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Intensity beyond intensity
Surecure29 March 2005
The Insider is the only film I remember having seen where I walked out of the theatre with a headache because of the intensity of the story. Michael Mann is one of few directors who has such an in-depth understanding of both the subject of his film and the nature of that subject, that he is able to portray a realism that is nearly impossible to match.

There is real skill displayed in the way in which the Insider weaves through the aspects of both Bergmann and Wigand's lives. Whereas a lesser director would have thrown the characters at each other in an artificial collision, Mann introduces each character as being average professionals each living in their own respective stable lives. It is only when their chance encounter creates a subtext that could consume them both does the real chemical reaction in the story take place.

Bringing life to these fantastically written characters are two of the most talented 'big-name' character actors of our time, Al Pacino and Russell Crowe. Surprisingly, it is Crowe that drives this film forward, and his portrayal of Wigand is spot-on perfect. His is an honest humanity, both a loving father and a flawed husband who never fully balances his life under the pressure of circumstance. Crowe nails the performance by not hamming-up the character, but rather by understating his personality. This works in that it is the character that is elevated while the actor disappears.

That is not to ignore the excellent work by the remainder of the cast. Pacino's performance is accented and accentuated beautifully by Christopher Plummer's portrayal of Mike Wallace. Most notably are several standout scenes mixing Pacino, Plummer, Philip Baker Hall and Stephen Tobolowsky that ground the underlying tensions of the film fantastically. And the juxtaposition between the cold, hard New York settings and the organic nature of Mississippi further press this film beyond standard non-fiction works.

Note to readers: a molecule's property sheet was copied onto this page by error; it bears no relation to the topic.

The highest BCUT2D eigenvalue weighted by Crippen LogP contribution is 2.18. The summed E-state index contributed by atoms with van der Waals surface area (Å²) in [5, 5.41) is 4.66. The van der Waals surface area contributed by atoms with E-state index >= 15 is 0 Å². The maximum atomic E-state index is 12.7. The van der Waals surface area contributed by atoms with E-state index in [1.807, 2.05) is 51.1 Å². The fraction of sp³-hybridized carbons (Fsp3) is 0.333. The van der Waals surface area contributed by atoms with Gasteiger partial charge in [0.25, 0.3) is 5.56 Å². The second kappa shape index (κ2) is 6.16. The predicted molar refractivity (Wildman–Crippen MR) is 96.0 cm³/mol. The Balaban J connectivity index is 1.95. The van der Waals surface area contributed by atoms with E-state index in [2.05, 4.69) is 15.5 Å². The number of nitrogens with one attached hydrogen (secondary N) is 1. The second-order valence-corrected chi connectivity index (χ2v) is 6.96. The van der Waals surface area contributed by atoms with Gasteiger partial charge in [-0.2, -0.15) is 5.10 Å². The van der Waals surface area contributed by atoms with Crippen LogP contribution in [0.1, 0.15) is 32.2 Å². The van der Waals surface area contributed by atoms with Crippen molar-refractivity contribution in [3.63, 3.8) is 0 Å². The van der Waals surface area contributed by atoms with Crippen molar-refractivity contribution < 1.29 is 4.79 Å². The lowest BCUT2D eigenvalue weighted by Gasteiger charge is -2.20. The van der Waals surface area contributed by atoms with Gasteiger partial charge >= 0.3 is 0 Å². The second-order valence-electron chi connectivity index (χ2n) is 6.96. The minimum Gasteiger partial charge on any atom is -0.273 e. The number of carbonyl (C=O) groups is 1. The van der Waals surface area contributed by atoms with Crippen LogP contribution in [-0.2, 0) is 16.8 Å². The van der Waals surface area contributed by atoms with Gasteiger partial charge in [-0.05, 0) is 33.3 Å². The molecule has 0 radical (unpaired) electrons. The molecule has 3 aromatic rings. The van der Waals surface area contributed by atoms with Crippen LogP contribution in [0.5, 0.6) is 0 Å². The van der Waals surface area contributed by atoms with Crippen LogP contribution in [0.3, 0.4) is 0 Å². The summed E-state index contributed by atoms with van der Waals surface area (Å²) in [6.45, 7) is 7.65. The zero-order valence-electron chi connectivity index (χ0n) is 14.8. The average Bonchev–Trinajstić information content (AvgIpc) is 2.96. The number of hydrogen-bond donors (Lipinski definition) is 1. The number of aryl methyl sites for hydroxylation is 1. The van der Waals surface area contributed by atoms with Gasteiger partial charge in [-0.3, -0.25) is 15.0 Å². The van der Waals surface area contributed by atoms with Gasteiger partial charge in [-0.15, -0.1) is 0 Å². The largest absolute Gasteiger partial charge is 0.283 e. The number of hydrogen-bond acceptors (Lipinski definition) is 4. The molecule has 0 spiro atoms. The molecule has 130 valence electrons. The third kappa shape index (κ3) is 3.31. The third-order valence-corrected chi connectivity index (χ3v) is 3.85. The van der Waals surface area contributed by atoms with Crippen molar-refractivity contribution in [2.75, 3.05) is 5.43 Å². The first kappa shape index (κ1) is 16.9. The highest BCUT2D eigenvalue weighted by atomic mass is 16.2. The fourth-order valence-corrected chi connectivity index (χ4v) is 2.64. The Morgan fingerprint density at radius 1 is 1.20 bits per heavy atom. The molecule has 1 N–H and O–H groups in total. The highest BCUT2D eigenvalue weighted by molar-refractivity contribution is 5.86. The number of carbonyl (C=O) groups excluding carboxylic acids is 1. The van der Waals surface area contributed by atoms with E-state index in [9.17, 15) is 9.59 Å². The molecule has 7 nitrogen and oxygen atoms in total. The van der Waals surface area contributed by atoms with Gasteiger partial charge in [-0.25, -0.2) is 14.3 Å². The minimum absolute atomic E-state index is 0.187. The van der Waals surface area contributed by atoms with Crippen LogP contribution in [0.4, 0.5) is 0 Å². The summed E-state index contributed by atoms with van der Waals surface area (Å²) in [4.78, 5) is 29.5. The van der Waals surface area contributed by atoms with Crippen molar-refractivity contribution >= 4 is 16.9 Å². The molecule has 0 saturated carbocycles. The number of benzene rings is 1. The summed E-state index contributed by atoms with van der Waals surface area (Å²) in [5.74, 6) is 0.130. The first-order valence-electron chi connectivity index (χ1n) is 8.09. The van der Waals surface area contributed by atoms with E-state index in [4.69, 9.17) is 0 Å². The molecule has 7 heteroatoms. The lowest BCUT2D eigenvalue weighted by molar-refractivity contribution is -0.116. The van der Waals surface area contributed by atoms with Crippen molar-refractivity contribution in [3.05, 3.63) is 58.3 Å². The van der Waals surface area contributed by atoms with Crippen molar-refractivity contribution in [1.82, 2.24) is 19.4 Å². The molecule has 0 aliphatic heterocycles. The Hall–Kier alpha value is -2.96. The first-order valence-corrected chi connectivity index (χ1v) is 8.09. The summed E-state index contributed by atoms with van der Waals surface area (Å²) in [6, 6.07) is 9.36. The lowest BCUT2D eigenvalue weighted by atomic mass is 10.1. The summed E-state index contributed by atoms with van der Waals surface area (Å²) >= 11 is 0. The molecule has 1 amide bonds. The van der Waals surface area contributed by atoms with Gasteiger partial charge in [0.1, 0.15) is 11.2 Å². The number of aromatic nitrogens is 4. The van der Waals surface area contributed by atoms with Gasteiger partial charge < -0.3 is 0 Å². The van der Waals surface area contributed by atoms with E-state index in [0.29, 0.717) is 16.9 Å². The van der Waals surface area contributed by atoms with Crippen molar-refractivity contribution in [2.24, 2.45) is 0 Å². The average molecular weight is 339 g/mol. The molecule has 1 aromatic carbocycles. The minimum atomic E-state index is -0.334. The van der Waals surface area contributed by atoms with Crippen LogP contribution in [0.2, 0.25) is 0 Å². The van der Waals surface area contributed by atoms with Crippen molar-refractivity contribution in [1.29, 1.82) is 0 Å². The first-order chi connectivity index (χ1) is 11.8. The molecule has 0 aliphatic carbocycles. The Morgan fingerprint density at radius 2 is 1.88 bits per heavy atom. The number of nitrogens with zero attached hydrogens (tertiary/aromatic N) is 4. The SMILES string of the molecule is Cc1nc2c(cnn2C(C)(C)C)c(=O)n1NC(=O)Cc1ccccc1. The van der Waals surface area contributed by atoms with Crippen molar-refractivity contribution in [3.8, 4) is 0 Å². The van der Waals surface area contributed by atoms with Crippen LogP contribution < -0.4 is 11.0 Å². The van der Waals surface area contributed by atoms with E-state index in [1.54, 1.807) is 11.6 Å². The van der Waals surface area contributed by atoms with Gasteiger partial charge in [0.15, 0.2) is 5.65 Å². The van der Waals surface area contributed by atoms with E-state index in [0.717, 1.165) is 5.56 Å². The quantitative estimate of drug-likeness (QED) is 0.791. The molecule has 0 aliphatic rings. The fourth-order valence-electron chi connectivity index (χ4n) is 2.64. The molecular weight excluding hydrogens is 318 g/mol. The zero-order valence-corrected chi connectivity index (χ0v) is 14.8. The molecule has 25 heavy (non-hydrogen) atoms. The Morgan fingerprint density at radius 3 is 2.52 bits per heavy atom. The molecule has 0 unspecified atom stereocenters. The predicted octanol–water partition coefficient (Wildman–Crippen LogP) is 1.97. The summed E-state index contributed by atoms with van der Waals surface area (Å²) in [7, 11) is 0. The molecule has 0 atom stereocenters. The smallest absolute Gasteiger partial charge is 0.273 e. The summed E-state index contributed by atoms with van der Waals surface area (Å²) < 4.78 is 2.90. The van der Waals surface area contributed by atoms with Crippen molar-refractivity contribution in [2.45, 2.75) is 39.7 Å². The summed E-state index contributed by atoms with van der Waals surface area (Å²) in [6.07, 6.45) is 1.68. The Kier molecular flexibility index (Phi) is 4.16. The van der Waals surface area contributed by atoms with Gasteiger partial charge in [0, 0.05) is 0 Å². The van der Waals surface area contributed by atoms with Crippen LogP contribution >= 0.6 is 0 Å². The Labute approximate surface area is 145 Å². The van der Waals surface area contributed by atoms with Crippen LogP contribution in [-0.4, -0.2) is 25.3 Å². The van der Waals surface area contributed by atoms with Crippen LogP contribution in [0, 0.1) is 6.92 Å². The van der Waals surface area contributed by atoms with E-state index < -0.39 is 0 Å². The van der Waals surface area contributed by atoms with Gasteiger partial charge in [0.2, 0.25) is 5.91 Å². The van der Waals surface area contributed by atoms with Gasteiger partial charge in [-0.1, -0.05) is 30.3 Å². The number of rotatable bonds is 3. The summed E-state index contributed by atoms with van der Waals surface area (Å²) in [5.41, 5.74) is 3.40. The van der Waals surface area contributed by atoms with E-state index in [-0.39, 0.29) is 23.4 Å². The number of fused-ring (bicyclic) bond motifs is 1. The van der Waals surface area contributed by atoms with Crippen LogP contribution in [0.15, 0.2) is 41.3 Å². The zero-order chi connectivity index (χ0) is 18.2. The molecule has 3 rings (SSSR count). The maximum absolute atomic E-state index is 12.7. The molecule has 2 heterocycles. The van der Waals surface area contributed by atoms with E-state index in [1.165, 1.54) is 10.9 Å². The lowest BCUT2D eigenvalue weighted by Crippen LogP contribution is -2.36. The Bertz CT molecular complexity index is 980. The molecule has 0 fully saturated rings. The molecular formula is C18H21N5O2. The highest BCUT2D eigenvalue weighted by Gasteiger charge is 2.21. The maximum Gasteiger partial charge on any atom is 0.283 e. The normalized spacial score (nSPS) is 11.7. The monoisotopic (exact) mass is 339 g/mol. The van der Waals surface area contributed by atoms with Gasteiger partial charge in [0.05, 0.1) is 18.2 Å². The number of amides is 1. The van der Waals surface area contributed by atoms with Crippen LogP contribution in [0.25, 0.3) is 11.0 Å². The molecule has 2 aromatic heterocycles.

Easily one of the best dramas of 1999, the Insider is a standout member of that elite club of great historical dramas such as All the President's Men that are few and far between. It is for that audience that appreciates skilled performances meeting skilled direction and restrained, mature writing.
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The film that keeps on giving
m&a_o4 May 2000
I first wanted to see 'The Insider' because it professed to show the truth behind the lies of the Tobacco Industry. My wife and I saw it and were thoroughly impressed. In fact we've now seen it 5 times (I think, though I may have lost count).

If you go to the movies to be entertained mindlessly, do NOT see this movie, you will bored. This movie is for people who like to think, and who like to receive superior presentation of thought provoking material. The Insider has all that.

The movie gets you thinking about mankind. The obvious problem with human nature is obvious in this movie. The Tobacco companies knowingly selling addictive product, whilst claiming it is not. And then almost, almost but not quite, getting away with ruining an individual's life, an individual who's conscience was pricked by what they had seen.

But then it moves into the CBS drama, where again the hopelessness of mankind in general shines through. The strength of two individuals though manages to win the day, which is what makes this true story so unusual.

I found that (contrary to those who complained of the movies length) every scene that Mann has given us has a reason. A good reason. From the opening scenes depicting an evil far from USA. To the hints as to why we didn't hear anything about the drama when it happened, because the OJ murder story and media frenzy drowned out what should be to us all a much more serious matter.

For me the crowning moment in the film was when Russell Crowe (as Wigand) was about to dig into a hamburger when behind him on TV a newscaster reported findings about him, bad (though unfounded) findings. Crowe put his knife and fork back down in a way that told us all that he had no more appetite, in fact all the will left in him had been violently thrust away, thrust away by the selfish interests of the Tobacco companies.